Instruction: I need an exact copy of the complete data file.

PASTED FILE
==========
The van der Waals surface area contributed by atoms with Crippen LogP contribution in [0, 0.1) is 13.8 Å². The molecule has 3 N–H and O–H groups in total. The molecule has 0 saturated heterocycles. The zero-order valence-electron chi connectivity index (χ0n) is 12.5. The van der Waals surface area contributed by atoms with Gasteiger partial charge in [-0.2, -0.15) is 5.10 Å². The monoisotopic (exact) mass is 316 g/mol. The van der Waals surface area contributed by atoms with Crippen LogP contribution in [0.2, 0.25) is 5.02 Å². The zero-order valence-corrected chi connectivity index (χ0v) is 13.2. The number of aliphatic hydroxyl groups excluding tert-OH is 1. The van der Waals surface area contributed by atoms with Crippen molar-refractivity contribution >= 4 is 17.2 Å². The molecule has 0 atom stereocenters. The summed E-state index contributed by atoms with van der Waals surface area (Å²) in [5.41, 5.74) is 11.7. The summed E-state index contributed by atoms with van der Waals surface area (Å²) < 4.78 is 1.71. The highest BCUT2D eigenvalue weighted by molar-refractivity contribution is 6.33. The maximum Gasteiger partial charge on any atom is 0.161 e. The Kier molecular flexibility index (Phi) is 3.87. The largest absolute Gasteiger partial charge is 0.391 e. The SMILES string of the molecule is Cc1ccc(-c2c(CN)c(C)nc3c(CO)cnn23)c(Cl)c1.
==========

The van der Waals surface area contributed by atoms with Crippen LogP contribution in [0, 0.1) is 13.8 Å². The molecule has 3 N–H and O–H groups in total. The molecule has 0 saturated heterocycles. The zero-order valence-electron chi connectivity index (χ0n) is 12.5. The van der Waals surface area contributed by atoms with Gasteiger partial charge in [-0.2, -0.15) is 5.10 Å². The monoisotopic (exact) mass is 316 g/mol. The van der Waals surface area contributed by atoms with Crippen LogP contribution in [0.2, 0.25) is 5.02 Å². The zero-order valence-corrected chi connectivity index (χ0v) is 13.2. The number of aliphatic hydroxyl groups excluding tert-OH is 1. The van der Waals surface area contributed by atoms with Crippen molar-refractivity contribution >= 4 is 17.2 Å². The molecule has 0 atom stereocenters. The summed E-state index contributed by atoms with van der Waals surface area (Å²) in [5.41, 5.74) is 11.7. The summed E-state index contributed by atoms with van der Waals surface area (Å²) < 4.78 is 1.71. The highest BCUT2D eigenvalue weighted by molar-refractivity contribution is 6.33. The maximum Gasteiger partial charge on any atom is 0.161 e. The Kier molecular flexibility index (Phi) is 3.87. The largest absolute Gasteiger partial charge is 0.391 e. The SMILES string of the molecule is Cc1ccc(-c2c(CN)c(C)nc3c(CO)cnn23)c(Cl)c1.